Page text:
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Why Groupthink Ruins Good Designs and How to Prevent It

Joe Darnell March 31, 2021 · 4 min read

Groupthink occurs when a domineering manager or team member shuns individuality, and the team feels they should conform to avoid confrontation rather than save a project from a fatal flaw they have spot.
If you let the aspirations of the creative team get ahead of common sense and vigilance, you are slipping into deceptive groupthink. Good design sparks individuality, and simultaneously captures the attention of the crowd (and they cheer). We all like a bold idea, a nuanced style, a creative approach to embody design work. Groupthink stands in your way if you let it.

Groupthink Leads to Mediocrity

Groupthink is a form of peer pressure, which leads to following the top dog, whether or not his/her ideas have merit. Sadly, the leader’s interests may stray away from the project’s. Creativity will suffer, if not more…

Avoid Rationalizing

Rationalizing away shortcomings of a design is always a bad idea, because even if your boss doesn’t pick up on them, hundreds of others might. It often creates a stumbling block because customers don’t value your conformity to the creative team’s leadership. This means the designers put the wrong objectives ahead of craftsmanship, which leads to project failure.

Ego Check

Everyone thinks their ideas are best, and that you should immediately agree with their approach. This is bad news if your leadership puts irrational plans ahead of the team’s insights. It’s human nature though, and it’s a foolish trait we need to overcome if we’re to thwart groupthink.

Take Yourself Out of the Equation

What would you tell your boss or client (politely) if you didn’t have your ego or their ego to worry about? Think about this continually while you work through creative projects.
When you think that something will hurt a project’s goals that will make the leadership look bad, tell them—I bet they’d like to know! Bring it to their attention privately to show a little respect, and encourage them to get feedback from the rest of the team soon if they doesn’t see eye-to-eye with you.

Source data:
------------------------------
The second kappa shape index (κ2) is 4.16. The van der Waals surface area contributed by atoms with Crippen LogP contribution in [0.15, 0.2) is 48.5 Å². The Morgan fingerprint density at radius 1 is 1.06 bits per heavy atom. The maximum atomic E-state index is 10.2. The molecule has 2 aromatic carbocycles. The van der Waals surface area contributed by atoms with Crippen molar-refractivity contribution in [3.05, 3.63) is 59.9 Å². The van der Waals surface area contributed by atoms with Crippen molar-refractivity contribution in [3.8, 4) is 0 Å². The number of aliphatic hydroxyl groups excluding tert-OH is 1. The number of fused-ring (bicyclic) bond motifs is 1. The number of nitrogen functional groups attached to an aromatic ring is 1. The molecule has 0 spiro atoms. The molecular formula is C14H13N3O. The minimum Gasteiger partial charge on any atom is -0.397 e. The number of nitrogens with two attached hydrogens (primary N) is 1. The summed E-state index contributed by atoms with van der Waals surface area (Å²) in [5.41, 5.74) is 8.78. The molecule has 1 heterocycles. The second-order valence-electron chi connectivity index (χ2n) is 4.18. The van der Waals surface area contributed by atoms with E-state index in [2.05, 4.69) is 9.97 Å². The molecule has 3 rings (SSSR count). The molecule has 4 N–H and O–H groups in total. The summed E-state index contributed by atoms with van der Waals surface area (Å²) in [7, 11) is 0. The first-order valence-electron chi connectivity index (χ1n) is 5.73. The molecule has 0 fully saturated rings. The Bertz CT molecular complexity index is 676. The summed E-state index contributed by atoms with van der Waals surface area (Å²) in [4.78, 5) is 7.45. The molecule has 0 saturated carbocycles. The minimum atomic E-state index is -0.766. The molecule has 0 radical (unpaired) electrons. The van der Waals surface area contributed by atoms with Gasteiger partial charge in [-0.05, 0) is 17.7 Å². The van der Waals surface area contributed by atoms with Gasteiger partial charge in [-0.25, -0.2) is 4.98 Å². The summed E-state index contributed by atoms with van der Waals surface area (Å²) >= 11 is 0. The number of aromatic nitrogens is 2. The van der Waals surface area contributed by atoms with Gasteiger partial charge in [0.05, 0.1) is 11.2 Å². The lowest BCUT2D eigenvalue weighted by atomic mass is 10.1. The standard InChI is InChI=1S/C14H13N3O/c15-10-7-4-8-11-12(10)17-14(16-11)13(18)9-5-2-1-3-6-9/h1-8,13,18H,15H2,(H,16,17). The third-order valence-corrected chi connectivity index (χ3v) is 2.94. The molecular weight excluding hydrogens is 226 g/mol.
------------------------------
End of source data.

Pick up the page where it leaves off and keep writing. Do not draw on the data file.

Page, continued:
And above all else, have a solution or two available before you point out the problem, so you’re at the ready to replace a negative with a positive.

Serve the Project, Not the Team

Constantly encourage the team to serve the project—not their own ambitions.
Everyone gets excited with the new possibilities a project will create. This often leads to a surge of creative ideas at the start. It’s easy to daydream, and brainstorming is often just that. Too much groupthink early on leads to biting off more than we can chew.

How Disney Avoided Groupthink

Walt Disney Studios, back in Mr. Disney’s day, had a great workflow to avoid the pitfalls of groupthink. They had one room for brainstorming and another for critical thinking. When creatives started a new film, they would allow the themselves to think big in the brainstorming room, where the team would speak freely.
When all the wild ideas were in, Disney held another meeting in the other room where they had the liberty to play the devil’s advocate. They would dissect their film without discrimination of any potential criticism. The team would wrestle with the film’s concepts to be sure the good ones were tried and true.
Then they would make their film. This system positively reinforces good ideas ahead of peer pressure.

How Do You Battle Groupthink?

We’ve only approached the tip of the iceberg that is groupthink. What do you do when blind reasoning takes hold of your team?
Header illustration: Looking at Monitor

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About the Author
Author
Joe Darnell

Joe is a UI and graphic designer with prior experience as the creative director for three media-based businesses. He has a passion for both web design and graphic design with about 15 years of experience in the media industry. Joe likes delighting people and making ideas and things simpler for them.

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